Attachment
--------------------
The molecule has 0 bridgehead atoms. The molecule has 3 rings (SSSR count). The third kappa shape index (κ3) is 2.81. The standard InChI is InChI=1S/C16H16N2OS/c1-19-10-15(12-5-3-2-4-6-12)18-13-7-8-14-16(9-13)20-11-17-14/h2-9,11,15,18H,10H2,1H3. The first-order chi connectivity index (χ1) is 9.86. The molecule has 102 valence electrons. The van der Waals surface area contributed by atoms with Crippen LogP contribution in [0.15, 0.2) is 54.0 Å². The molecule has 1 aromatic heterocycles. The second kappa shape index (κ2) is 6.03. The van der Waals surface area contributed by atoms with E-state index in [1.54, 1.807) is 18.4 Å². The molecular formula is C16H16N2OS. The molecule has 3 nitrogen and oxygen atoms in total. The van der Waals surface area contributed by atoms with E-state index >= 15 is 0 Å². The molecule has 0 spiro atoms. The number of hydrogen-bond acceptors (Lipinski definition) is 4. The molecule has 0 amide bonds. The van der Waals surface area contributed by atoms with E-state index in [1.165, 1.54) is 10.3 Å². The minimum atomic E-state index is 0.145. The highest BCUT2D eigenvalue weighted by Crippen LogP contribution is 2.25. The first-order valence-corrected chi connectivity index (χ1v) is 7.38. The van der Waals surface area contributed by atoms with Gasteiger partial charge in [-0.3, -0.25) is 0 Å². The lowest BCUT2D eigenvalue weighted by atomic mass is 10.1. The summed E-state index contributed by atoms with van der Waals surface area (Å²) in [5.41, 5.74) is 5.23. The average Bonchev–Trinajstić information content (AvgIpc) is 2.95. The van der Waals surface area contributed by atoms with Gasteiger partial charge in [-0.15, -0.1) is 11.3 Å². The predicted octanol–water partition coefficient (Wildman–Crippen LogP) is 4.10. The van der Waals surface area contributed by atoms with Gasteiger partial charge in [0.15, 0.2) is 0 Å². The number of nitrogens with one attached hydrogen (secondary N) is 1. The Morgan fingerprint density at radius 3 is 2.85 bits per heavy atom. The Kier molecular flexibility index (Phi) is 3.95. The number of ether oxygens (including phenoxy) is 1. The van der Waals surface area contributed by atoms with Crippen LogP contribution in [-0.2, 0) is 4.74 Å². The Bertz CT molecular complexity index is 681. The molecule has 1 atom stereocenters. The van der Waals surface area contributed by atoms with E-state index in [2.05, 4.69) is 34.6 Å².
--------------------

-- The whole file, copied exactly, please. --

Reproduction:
The molecule has 0 bridgehead atoms. The molecule has 3 rings (SSSR count). The third kappa shape index (κ3) is 2.81. The standard InChI is InChI=1S/C16H16N2OS/c1-19-10-15(12-5-3-2-4-6-12)18-13-7-8-14-16(9-13)20-11-17-14/h2-9,11,15,18H,10H2,1H3. The first-order chi connectivity index (χ1) is 9.86. The molecule has 102 valence electrons. The van der Waals surface area contributed by atoms with Crippen LogP contribution in [0.15, 0.2) is 54.0 Å². The molecule has 1 aromatic heterocycles. The second kappa shape index (κ2) is 6.03. The van der Waals surface area contributed by atoms with E-state index in [1.54, 1.807) is 18.4 Å². The molecular formula is C16H16N2OS. The molecule has 3 nitrogen and oxygen atoms in total. The van der Waals surface area contributed by atoms with E-state index >= 15 is 0 Å². The molecule has 0 spiro atoms. The number of hydrogen-bond acceptors (Lipinski definition) is 4. The molecule has 0 amide bonds. The van der Waals surface area contributed by atoms with E-state index in [1.165, 1.54) is 10.3 Å². The minimum atomic E-state index is 0.145. The highest BCUT2D eigenvalue weighted by Crippen LogP contribution is 2.25. The first-order valence-corrected chi connectivity index (χ1v) is 7.38. The van der Waals surface area contributed by atoms with Gasteiger partial charge in [-0.3, -0.25) is 0 Å². The lowest BCUT2D eigenvalue weighted by atomic mass is 10.1. The summed E-state index contributed by atoms with van der Waals surface area (Å²) in [5.41, 5.74) is 5.23. The average Bonchev–Trinajstić information content (AvgIpc) is 2.95. The van der Waals surface area contributed by atoms with Gasteiger partial charge in [-0.15, -0.1) is 11.3 Å². The predicted octanol–water partition coefficient (Wildman–Crippen LogP) is 4.10. The van der Waals surface area contributed by atoms with Gasteiger partial charge in [0.15, 0.2) is 0 Å². The number of nitrogens with one attached hydrogen (secondary N) is 1. The Morgan fingerprint density at radius 3 is 2.85 bits per heavy atom. The Kier molecular flexibility index (Phi) is 3.95. The number of ether oxygens (including phenoxy) is 1. The van der Waals surface area contributed by atoms with Crippen LogP contribution in [-0.2, 0) is 4.74 Å². The Bertz CT molecular complexity index is 681. The molecule has 1 atom stereocenters. The van der Waals surface area contributed by atoms with E-state index in [2.05, 4.69) is 34.6 Å².